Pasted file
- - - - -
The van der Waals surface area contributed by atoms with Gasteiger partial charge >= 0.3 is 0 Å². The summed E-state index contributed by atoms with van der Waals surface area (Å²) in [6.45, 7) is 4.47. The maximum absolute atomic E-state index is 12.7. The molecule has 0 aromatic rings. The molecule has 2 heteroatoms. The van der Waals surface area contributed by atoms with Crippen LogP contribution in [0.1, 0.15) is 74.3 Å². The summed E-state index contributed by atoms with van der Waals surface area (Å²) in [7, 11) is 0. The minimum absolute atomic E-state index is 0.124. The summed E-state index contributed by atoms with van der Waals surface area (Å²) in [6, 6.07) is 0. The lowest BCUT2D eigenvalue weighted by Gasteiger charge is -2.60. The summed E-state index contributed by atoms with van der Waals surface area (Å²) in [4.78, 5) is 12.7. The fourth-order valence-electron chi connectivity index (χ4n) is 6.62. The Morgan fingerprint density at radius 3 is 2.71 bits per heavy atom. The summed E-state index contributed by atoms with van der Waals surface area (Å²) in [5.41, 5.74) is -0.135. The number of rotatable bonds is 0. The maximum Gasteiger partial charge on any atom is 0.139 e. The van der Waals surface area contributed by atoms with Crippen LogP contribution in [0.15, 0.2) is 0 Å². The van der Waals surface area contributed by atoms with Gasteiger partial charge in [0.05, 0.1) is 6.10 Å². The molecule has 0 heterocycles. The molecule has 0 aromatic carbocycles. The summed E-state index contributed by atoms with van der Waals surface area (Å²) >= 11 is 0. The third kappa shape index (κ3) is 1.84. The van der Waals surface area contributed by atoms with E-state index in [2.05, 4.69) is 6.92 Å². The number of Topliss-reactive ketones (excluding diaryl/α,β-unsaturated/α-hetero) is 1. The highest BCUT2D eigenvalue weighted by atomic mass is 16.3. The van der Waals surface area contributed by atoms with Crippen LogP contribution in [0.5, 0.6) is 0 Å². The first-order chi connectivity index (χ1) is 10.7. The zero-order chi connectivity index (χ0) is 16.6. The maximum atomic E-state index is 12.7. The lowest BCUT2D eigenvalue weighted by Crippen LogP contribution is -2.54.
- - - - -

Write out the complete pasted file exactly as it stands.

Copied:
The van der Waals surface area contributed by atoms with Gasteiger partial charge >= 0.3 is 0 Å². The summed E-state index contributed by atoms with van der Waals surface area (Å²) in [6.45, 7) is 4.47. The maximum absolute atomic E-state index is 12.7. The molecule has 0 aromatic rings. The molecule has 2 heteroatoms. The van der Waals surface area contributed by atoms with Crippen LogP contribution in [0.1, 0.15) is 74.3 Å². The summed E-state index contributed by atoms with van der Waals surface area (Å²) in [7, 11) is 0. The minimum absolute atomic E-state index is 0.124. The summed E-state index contributed by atoms with van der Waals surface area (Å²) in [6, 6.07) is 0. The lowest BCUT2D eigenvalue weighted by Gasteiger charge is -2.60. The summed E-state index contributed by atoms with van der Waals surface area (Å²) in [4.78, 5) is 12.7. The fourth-order valence-electron chi connectivity index (χ4n) is 6.62. The Morgan fingerprint density at radius 3 is 2.71 bits per heavy atom. The summed E-state index contributed by atoms with van der Waals surface area (Å²) in [5.41, 5.74) is -0.135. The number of rotatable bonds is 0. The maximum Gasteiger partial charge on any atom is 0.139 e. The van der Waals surface area contributed by atoms with Crippen LogP contribution in [0.15, 0.2) is 0 Å². The van der Waals surface area contributed by atoms with Gasteiger partial charge in [0.05, 0.1) is 6.10 Å². The molecule has 0 heterocycles. The molecule has 0 aromatic carbocycles. The summed E-state index contributed by atoms with van der Waals surface area (Å²) >= 11 is 0. The third kappa shape index (κ3) is 1.84. The van der Waals surface area contributed by atoms with E-state index in [2.05, 4.69) is 6.92 Å². The number of Topliss-reactive ketones (excluding diaryl/α,β-unsaturated/α-hetero) is 1. The highest BCUT2D eigenvalue weighted by atomic mass is 16.3. The van der Waals surface area contributed by atoms with Crippen LogP contribution in [0.5, 0.6) is 0 Å². The first-order chi connectivity index (χ1) is 10.7. The zero-order chi connectivity index (χ0) is 16.6. The maximum atomic E-state index is 12.7. The lowest BCUT2D eigenvalue weighted by Crippen LogP contribution is -2.54.